Currently more than 50 million Americans—and more than 50% of the American population over the age of 60—have hypertension, or high blood pressure (Hagberg 2005). Worldwide, the number of people with hypertension is estimated to be 1 billion! Furthermore, because blood pressure tends to increase with age, the number of people with hypertension is likely to rise significantly as the U.S. population continues to age. Unfortunately, due to a lack of symptoms a large number of individuals are unaware that they have the silent killer, as hypertension is called, and do not realize their hypertension is placing them at a higher risk for a heart attack or stroke. Although hypertension affects nearly every organ, its lack of symptoms means that many individuals do not realize the damage that may be occurring even at modest elevations of blood pressure.
Physical activity is considered one of the mainstays in the nonpharmacological treatment of hypertension. This chapter discusses the current definition of hypertension and introduces the physiological relationship between exercise and blood pressure, as well as provides some background and mechanistic details. Then it presents both nationally and internationally issued activity guidelines for individuals with hypertension. Also, because of the close and causal relationship between hypertension and CAD, this chapter also includes guidelines that pertain to CAD.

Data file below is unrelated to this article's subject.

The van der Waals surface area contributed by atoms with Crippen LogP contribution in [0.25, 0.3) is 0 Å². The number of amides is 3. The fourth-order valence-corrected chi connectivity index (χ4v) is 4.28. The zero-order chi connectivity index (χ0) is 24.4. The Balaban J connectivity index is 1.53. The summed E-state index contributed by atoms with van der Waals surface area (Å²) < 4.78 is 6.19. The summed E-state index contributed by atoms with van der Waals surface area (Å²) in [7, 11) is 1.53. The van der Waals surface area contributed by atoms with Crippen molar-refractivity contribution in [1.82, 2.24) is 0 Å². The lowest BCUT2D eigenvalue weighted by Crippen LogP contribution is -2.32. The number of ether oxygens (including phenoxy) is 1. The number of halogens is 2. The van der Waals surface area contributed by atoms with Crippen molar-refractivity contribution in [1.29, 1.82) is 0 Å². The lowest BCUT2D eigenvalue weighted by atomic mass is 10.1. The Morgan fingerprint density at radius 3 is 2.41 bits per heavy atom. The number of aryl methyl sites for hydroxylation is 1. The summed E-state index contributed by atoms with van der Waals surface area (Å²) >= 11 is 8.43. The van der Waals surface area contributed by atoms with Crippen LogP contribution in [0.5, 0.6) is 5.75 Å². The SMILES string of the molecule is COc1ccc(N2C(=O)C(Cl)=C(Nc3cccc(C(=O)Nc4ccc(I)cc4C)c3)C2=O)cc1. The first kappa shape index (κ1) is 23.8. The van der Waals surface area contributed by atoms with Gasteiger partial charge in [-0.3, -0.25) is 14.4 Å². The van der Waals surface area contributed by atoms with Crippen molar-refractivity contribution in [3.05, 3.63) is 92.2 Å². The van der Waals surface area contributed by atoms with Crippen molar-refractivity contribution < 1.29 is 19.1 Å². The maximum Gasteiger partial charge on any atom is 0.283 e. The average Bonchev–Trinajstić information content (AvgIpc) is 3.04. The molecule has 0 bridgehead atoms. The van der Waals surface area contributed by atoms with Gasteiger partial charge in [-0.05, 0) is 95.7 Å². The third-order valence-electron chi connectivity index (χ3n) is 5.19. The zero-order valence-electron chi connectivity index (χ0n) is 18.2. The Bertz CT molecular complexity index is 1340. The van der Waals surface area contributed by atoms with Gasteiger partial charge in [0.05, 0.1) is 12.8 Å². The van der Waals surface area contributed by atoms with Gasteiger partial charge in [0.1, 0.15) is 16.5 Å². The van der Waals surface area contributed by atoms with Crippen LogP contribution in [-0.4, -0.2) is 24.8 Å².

Benefits of Exercise for Hypertension
The definition of hypertension has changed over time. Currently, the Seventh Report of the Joint National Committee on Prevention, Detection, Evaluation, and Treatment of High Blood Pressure (JNC 7: NHBPEP 2003) defines normal blood pressure as a pressure less than 120/80 mmHg (see table 10.1). Elevated blood pressure, which at one time was diagnosed only when in excess of 160/100 mmHg, is a primary cardiac risk factor and also increases the risk for stroke, type 2 diabetes, kidney disease, and vascular disease. According to the JNC 7, the risk of CVD begins at only 115/75 mmHg and doubles with each incremental increase of 20/10 mmHg. People who are classified as prehyper-tensive have twice the risk of developing hypertension. Even individuals with normal blood pressure have a high lifetime risk of developing hypertension—an estimated 90% risk for individuals with normal blood pressure at age 55 (Vasan and others 2002)!
For people with prehypertension, exercise is one of the primary recommended lifestyle changes that can lower blood pressure to a normal level. In fact, even in individuals who have a normal blood pressure, regular aerobic exercise may lower resting blood pressure, although the extent of lowering is less than that seen in individuals with frank hypertension. In the JNC 7, physical activity compares favorably with the other recommended lifestyle changes when it comes to reducing resting blood pressure—table 10.2 gives examples of these changes and their relative effects. Also, physical activity may contribute to weight loss, which can reduce blood pressure even further.